We had a situation at work with one of my Extra Minions’ relatives. The guy is a dapper, well-spoken gent who, when at all displeased, immediately loses his temper and starts screaming at whoever is around him. One of the things he routinely bellows during his episodes is that “HE HAS ANGER MANAGEMENT ISSUES!!!!”

I was puzzled by that declaration. It wasn’t that it came as a surprise – if you’re the colour of a beet, flapping your arms around, and yelling at uninvolved strangers over a  minor annoyance, I’m going to deduce that your anger management skills are not as sharp as they could be. What I couldn’t quite work out what he thought the statement was supposed to achieve.

The statement was not issued as an apology. It was put out there to influence the way in which we handled the situation. We were supposed to tolerate his behaviour, although we all agreed – him included – that it was inappropriate, because “he had issues.”

In the past, I would have spent a lot of time sitting and pondering as to whether that was a reason or an excuse. My distinction between the two is based on the validity of the justification given. If the justification is genuine, then we’re dealing with a reason. If it’s not, we’re dealing with an excuse. I might make allowances for a reason, but not for excuses. That approach never worked terribly well for me, for two main reasons.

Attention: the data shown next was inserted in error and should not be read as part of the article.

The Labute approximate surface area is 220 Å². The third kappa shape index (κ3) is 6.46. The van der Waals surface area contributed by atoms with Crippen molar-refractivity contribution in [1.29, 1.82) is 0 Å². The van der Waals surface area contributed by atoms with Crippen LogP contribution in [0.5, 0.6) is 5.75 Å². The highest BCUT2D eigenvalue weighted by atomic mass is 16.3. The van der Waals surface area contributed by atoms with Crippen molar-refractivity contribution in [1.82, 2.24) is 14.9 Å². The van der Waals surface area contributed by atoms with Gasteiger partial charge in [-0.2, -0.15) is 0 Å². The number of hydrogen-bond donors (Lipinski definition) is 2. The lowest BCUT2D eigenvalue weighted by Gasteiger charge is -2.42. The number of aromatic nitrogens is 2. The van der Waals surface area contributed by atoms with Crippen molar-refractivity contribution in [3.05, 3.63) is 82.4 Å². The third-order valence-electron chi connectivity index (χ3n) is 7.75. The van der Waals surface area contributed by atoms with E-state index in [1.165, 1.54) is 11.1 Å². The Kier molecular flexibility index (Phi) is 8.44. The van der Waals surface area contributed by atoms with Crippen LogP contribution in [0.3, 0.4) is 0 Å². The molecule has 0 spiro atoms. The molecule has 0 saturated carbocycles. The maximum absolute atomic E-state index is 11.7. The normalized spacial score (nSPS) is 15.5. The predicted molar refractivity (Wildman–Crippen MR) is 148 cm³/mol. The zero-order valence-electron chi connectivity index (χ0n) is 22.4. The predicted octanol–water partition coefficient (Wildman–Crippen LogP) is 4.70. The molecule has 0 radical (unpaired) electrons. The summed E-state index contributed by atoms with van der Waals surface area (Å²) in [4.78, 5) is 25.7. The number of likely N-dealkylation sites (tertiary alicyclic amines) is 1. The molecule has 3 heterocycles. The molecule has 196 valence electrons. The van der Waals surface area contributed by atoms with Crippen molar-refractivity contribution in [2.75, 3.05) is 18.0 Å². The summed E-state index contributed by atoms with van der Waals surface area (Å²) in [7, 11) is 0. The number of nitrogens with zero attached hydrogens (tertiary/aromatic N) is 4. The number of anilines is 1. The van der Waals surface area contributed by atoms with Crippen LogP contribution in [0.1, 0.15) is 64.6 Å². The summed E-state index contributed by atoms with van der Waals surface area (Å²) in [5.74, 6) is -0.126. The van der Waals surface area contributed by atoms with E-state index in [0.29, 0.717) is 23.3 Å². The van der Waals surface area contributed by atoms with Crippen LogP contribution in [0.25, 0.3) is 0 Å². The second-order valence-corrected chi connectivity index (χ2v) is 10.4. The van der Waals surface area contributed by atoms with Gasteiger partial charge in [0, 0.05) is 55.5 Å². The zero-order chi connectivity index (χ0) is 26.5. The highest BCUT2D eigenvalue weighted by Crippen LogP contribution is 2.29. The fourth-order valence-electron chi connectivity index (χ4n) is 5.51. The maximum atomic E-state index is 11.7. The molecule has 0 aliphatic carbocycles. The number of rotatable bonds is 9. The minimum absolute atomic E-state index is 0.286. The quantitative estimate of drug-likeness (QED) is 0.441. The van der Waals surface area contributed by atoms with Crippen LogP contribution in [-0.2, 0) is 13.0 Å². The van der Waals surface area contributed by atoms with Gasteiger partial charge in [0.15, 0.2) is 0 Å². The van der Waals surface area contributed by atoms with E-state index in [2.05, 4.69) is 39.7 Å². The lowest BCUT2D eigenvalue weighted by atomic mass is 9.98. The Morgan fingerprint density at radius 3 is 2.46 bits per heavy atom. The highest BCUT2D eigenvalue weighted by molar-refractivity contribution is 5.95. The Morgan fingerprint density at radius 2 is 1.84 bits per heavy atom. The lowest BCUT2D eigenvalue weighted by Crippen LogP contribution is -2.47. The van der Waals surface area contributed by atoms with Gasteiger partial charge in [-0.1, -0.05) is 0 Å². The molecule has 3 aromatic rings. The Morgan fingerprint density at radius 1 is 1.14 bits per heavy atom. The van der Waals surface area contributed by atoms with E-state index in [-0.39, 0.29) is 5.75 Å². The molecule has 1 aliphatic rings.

Firstly, without telepathy it can be hard at times to evaluate a justification. Secondly, your response is ultimately linked to a value judgement of that person. Many or maybe most people don’t like to sit in judgement – our culture increasingly frowns upon it, and we feel bad about it. So we can end up stuck in a cognitive limbo until enough information is available, which may be never or it may be too late, and in the meanwhile we’re left not knowing what to do.

Now I’m thinking about the whole issue in far more mechanistic terms. This person is bringing a behaviour into my life. By their own admission, they cannot take steps to modify or control the behaviour. That may or may not be true, but ultimately it indicates that the behaviour is likely to be a permanent feature of our future interactions. The only question I really need to ask is: do I want that in my life?

Do I want to routinely interact with someone who makes people feel physically threatened? Do I want to be in a relationship with someone who will constantly cheat on me? Do I want to be emotionally close to someone who is incapable of returning that closeness?  The whys and wherefores don’t really matter – it’s the behaviour that’s going to have an impact on me, not the underlying causes. It’s not an issue of judging people; it’s purely a case of gauging compatibility. If their behaviour is incompatible with my happiness or welfare, the best course of action suddenly seems obvious.




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